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By sharpening their outbound supply chain logistics with a view to improving complexity management and collaboration with trading partners, CPG companies could unlock almost $50 billion of hidden value, according to research conducted by The Boston Consulting Group (BCG) for the Grocery Manufacturers Association (GMA).
“GMA Supply Chain Benchmarking 2012: Unlocking the Hidden Value of Complexity Management and Collaboration,” the eighth report in the Washington, D.C.-based trade group’s benchmarking series focused on manufacturers’ outbound supply chain logistics, found that higher inventory doesn’t always mean better service, and that scale doesn’t automatically result in lower costs. Instead, successful companies negotiate the tradeoff between cost and service by honing in on less used, customer-centric levers such as those noted above, as well as relying on traditional methods like reducing costs and optimizing working capital.
Covering the 2010–2012 period, the report is based on a survey of 51 companies using warehouse-based supply chains, direct store delivery, or both; interviews with 65 supply chain executives at participating companies; and 116 polling responses from the 2013 GMA/FMI Supply Chain Conference.
“This report clearly shows that CPG companies have successfully driven efficiencies along the supply chain to meet current economic challenges,” noted Elise Fennig, GMA’s VP of industry affairs. “It also provides a roadmap for even greater efficiency and savings through improved trading partner collaboration — savings that can drive innovation and sustainable business growth.”
CPG companies’ supply chain logistics costs as a percentage of sales dropped by 9 percent from 2010 through 2012, on average, but for the first time in a decade, service levels have begun to dip, albeit from 2010’s historic high. Several interviewees worried that this decline could be the downside of ruthless cost-cutting. The research found, however, that some manufacturers have effectively balanced lower costs with high levels of service.
Of the companies studied, 90 percent identified complexity management as a strategic problem, but only about 25 percent said they were systematically addressing the issue. Most manufacturers are performing only basic, ad hoc complexity management, often focused on SKU rationalization, even though better complexity management could unlock more than $25 billion of additional value industry-wide.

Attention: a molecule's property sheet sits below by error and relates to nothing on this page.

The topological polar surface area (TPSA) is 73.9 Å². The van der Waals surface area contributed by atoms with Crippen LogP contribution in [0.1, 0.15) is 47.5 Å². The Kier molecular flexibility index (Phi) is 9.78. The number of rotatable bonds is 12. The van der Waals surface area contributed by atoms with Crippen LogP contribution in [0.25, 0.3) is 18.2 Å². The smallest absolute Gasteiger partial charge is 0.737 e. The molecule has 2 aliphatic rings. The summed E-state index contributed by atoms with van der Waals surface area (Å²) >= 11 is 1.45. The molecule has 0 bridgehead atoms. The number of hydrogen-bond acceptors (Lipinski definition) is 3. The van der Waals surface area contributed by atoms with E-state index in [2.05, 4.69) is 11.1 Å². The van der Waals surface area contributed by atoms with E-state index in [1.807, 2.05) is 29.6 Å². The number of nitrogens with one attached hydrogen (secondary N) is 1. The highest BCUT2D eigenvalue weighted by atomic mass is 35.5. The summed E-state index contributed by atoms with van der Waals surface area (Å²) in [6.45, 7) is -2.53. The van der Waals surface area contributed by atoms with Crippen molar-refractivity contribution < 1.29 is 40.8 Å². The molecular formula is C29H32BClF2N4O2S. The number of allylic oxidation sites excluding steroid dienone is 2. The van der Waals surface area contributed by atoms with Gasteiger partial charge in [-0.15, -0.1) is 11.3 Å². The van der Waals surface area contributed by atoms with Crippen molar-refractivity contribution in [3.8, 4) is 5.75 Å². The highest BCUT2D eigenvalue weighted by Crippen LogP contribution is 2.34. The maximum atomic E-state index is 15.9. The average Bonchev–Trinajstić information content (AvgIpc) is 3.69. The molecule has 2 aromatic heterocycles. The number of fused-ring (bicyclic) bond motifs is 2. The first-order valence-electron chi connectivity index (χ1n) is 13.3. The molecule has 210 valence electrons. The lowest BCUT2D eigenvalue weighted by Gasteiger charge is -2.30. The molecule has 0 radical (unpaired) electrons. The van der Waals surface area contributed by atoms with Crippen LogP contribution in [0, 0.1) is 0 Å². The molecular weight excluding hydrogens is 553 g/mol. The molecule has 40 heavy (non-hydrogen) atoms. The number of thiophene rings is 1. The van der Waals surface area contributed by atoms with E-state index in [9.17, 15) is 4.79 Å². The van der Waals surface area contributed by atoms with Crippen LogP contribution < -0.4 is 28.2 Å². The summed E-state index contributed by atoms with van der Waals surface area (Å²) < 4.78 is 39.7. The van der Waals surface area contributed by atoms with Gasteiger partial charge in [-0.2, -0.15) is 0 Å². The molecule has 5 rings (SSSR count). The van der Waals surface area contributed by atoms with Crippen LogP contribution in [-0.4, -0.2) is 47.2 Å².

Manufacturers that are successful at complexity management regard it as a holistic, companywide exercise, backed by senior leadership and cross-functional teams. They quantify the costs and benefits, and they focus on profit maximization, not only cost reduction.
“There are still significant opportunities for nearly all companies to improve their supply chain performance, but to reap the major rewards, manufacturers need to look beyond their SKUs and think and act both more strategically and more holistically, with everyone aligned behind supply chain improvements,” explained Jeff Wray, a BCG partner and co-author of the report.
Ninety-five percent of manufacturers called collaboration a strategic focus for their business, and almost all have implemented related projects or formed dedicated collaboration teams. But most companies have just begun collaborating with retailers; few manufacturers have established long-term, strategic relationships with them.
About one-third of manufacturers considered lack of trust and commitment to be a major barrier to collaboration; other big obstacles included issues with capabilities and technology.
If these challenges are overcome, BCG estimates that collaboration could yield more than $20 billion of additional value across the industry. “Companies that successfully collaborate at an advanced level have a long-term strategic vision, supported by top-to-top alignment between senior management of both trading partners, as well as supporting infrastructure such as dedicated cross-functional collaboration teams,” observed Aaron Brown, a partner at the global consulting firm and co-author of the report.